Rupanyup’s Rural Migration Initiative bringing new generations of future locals to town.

Rupanyup’s Rural Migration Initiative bringing new generations of future locals to town.

In the broadacre cropping plains of the Victorian Wimmera region sits the picturesque rural town of Rupanyup. Located 290km north west of Melbourne, and with a population of 536 people, it is a dynamic town of entrepreneurs and innovators in both business and farming, and yet the population has been on the decline for decades. Rupanyup and Minyup partnered with the Bendigo Bank in 1998, and it is that entity which generates a cash surplus of $250,000 annually that is typically donated to community groups and clubs, local health organisations, sporting clubs and education facilities. David Matthews, a local business owner and Board Member of the Bendigo Bank said “every year we as a board would look at the local groups and organisations to distribute money to.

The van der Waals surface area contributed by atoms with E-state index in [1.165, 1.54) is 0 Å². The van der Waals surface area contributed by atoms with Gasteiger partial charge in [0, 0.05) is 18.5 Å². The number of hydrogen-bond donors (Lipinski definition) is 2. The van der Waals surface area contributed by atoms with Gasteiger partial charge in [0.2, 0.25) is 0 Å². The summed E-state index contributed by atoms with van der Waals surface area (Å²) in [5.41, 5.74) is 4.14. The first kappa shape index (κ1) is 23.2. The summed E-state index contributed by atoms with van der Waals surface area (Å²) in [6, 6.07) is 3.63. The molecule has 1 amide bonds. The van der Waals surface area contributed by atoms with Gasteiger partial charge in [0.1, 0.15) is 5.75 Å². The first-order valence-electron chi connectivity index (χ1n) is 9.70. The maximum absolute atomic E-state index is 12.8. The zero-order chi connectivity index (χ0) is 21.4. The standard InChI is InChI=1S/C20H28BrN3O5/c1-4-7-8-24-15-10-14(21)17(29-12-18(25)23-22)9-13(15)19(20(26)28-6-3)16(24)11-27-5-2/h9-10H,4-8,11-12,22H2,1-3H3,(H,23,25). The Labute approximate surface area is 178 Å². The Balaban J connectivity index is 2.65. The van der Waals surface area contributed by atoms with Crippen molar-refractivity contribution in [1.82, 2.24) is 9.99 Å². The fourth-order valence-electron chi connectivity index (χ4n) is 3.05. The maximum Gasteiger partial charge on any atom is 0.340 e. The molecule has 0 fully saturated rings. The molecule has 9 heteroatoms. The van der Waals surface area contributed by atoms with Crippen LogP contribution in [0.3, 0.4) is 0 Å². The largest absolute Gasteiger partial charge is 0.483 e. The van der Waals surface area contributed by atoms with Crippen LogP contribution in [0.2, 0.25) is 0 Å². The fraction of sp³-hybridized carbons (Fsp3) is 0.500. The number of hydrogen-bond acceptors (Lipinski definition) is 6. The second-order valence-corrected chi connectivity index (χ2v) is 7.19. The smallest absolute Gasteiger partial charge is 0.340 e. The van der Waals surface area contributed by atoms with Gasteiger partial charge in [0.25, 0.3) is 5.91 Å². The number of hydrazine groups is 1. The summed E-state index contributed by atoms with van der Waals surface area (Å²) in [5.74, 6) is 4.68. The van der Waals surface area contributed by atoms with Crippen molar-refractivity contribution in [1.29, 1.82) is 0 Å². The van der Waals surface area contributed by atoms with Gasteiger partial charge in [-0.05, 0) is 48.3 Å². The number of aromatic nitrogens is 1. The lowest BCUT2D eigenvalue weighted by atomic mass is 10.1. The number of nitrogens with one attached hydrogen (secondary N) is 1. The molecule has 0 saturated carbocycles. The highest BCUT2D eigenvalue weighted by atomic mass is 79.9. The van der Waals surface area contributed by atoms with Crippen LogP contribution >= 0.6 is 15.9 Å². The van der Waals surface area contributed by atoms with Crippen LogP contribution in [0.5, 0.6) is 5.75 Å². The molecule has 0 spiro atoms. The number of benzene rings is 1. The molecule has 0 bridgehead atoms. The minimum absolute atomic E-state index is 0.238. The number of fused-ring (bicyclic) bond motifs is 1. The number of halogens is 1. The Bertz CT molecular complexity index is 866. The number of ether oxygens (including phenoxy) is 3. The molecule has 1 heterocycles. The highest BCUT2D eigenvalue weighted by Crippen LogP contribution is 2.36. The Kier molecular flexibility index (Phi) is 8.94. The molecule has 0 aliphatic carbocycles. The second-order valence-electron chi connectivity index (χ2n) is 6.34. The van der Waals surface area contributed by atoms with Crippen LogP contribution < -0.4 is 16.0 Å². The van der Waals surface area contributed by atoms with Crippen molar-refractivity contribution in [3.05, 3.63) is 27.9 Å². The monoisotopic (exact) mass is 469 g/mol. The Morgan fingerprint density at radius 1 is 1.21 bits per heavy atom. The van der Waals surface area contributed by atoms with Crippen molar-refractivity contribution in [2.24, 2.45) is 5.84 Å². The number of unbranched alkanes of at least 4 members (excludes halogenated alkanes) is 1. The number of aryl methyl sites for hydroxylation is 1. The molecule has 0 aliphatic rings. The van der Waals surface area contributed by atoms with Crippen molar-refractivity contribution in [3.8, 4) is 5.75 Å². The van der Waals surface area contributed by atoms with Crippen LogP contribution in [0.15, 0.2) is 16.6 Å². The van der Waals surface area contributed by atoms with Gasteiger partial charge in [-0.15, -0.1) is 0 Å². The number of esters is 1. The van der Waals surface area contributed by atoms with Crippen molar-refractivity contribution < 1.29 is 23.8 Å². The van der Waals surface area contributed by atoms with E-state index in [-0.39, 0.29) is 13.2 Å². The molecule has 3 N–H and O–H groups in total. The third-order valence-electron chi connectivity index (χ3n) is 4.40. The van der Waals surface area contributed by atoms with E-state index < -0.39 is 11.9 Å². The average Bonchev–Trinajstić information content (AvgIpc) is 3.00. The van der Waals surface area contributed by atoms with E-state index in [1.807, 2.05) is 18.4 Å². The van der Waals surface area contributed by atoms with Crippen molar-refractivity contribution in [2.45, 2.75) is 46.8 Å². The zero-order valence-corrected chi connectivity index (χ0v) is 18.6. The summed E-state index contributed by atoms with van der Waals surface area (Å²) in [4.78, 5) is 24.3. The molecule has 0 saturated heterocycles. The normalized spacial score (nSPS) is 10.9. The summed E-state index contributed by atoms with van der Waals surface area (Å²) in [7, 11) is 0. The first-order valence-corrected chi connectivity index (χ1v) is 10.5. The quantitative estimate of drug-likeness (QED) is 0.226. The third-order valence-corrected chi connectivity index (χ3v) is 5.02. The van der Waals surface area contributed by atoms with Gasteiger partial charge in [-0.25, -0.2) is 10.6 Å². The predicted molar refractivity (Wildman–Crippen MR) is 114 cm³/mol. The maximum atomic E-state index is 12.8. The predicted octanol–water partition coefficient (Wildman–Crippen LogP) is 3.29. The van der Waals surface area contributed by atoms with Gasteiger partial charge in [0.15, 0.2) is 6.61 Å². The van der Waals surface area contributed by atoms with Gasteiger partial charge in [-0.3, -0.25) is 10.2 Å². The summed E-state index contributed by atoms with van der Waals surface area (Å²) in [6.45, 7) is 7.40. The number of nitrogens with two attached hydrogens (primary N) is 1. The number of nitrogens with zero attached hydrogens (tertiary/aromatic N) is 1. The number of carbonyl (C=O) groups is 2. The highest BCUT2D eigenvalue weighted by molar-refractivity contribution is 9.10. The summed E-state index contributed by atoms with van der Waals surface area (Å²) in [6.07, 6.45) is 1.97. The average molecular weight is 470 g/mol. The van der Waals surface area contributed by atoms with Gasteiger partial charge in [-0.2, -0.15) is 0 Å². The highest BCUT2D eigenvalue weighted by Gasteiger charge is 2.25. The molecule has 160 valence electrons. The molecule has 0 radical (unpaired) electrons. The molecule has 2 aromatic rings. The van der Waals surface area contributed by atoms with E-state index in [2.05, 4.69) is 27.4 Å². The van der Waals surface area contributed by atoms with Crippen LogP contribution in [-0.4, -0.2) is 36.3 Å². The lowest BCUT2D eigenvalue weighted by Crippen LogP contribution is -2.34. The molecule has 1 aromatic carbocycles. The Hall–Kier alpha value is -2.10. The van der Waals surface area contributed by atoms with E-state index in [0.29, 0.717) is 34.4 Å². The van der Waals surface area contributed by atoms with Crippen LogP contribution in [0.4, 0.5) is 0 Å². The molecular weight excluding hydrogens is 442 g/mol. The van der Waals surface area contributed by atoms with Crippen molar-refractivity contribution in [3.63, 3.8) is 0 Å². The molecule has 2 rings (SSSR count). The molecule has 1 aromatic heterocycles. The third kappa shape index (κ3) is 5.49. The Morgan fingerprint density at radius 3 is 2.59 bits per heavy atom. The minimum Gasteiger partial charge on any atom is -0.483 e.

Seena Sojan & Jenny Boyd. Seena works at the nursing home & has been boarding with Jenny since February. Her husband & son will join her in Rupanyup in August.